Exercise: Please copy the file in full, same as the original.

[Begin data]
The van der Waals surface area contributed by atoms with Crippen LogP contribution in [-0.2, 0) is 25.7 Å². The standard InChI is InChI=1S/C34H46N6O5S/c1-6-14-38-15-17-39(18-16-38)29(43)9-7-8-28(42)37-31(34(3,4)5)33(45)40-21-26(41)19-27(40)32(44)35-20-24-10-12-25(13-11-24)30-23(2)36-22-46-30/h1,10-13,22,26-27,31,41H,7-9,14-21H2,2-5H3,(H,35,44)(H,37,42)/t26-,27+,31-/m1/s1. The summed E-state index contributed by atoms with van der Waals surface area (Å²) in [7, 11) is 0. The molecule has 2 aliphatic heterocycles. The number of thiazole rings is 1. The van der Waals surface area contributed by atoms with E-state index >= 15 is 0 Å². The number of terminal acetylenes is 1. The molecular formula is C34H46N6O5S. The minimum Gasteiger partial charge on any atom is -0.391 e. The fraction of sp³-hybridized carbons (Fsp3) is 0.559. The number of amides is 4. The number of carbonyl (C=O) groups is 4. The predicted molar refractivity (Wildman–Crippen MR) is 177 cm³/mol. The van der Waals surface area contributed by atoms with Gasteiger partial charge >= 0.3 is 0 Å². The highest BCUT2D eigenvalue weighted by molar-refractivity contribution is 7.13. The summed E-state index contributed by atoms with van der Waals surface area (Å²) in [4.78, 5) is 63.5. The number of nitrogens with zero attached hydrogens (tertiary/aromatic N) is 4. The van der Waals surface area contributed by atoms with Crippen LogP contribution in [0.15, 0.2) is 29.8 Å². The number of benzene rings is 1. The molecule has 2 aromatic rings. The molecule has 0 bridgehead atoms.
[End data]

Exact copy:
The van der Waals surface area contributed by atoms with Crippen LogP contribution in [-0.2, 0) is 25.7 Å². The standard InChI is InChI=1S/C34H46N6O5S/c1-6-14-38-15-17-39(18-16-38)29(43)9-7-8-28(42)37-31(34(3,4)5)33(45)40-21-26(41)19-27(40)32(44)35-20-24-10-12-25(13-11-24)30-23(2)36-22-46-30/h1,10-13,22,26-27,31,41H,7-9,14-21H2,2-5H3,(H,35,44)(H,37,42)/t26-,27+,31-/m1/s1. The summed E-state index contributed by atoms with van der Waals surface area (Å²) in [7, 11) is 0. The molecule has 2 aliphatic heterocycles. The number of thiazole rings is 1. The van der Waals surface area contributed by atoms with E-state index >= 15 is 0 Å². The number of terminal acetylenes is 1. The molecular formula is C34H46N6O5S. The minimum Gasteiger partial charge on any atom is -0.391 e. The fraction of sp³-hybridized carbons (Fsp3) is 0.559. The number of amides is 4. The number of carbonyl (C=O) groups is 4. The predicted molar refractivity (Wildman–Crippen MR) is 177 cm³/mol. The van der Waals surface area contributed by atoms with Gasteiger partial charge >= 0.3 is 0 Å². The highest BCUT2D eigenvalue weighted by molar-refractivity contribution is 7.13. The summed E-state index contributed by atoms with van der Waals surface area (Å²) in [4.78, 5) is 63.5. The number of nitrogens with zero attached hydrogens (tertiary/aromatic N) is 4. The van der Waals surface area contributed by atoms with Crippen LogP contribution in [0.15, 0.2) is 29.8 Å². The number of benzene rings is 1. The molecule has 2 aromatic rings. The molecule has 0 bridgehead atoms.